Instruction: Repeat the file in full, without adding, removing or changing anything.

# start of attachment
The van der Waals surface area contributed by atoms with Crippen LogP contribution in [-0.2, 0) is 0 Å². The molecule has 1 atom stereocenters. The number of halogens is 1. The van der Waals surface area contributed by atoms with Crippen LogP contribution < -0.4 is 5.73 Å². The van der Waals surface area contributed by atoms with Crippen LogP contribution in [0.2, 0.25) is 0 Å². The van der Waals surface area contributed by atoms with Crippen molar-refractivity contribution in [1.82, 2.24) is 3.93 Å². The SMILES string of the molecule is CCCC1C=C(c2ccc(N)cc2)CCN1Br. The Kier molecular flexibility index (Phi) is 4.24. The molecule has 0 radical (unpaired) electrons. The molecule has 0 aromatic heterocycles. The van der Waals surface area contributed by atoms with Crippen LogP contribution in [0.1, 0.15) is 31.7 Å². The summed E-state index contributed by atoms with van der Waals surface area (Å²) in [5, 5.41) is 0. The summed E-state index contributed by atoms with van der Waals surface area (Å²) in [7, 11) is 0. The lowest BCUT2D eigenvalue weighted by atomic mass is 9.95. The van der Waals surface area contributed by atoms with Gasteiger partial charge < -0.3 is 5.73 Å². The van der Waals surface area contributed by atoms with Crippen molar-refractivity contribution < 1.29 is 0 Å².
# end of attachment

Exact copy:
The van der Waals surface area contributed by atoms with Crippen LogP contribution in [-0.2, 0) is 0 Å². The molecule has 1 atom stereocenters. The number of halogens is 1. The van der Waals surface area contributed by atoms with Crippen LogP contribution < -0.4 is 5.73 Å². The van der Waals surface area contributed by atoms with Crippen LogP contribution in [0.2, 0.25) is 0 Å². The van der Waals surface area contributed by atoms with Crippen molar-refractivity contribution in [1.82, 2.24) is 3.93 Å². The SMILES string of the molecule is CCCC1C=C(c2ccc(N)cc2)CCN1Br. The Kier molecular flexibility index (Phi) is 4.24. The molecule has 0 radical (unpaired) electrons. The molecule has 0 aromatic heterocycles. The van der Waals surface area contributed by atoms with Crippen LogP contribution in [0.1, 0.15) is 31.7 Å². The summed E-state index contributed by atoms with van der Waals surface area (Å²) in [5, 5.41) is 0. The summed E-state index contributed by atoms with van der Waals surface area (Å²) in [7, 11) is 0. The lowest BCUT2D eigenvalue weighted by atomic mass is 9.95. The van der Waals surface area contributed by atoms with Gasteiger partial charge < -0.3 is 5.73 Å². The van der Waals surface area contributed by atoms with Crippen molar-refractivity contribution < 1.29 is 0 Å².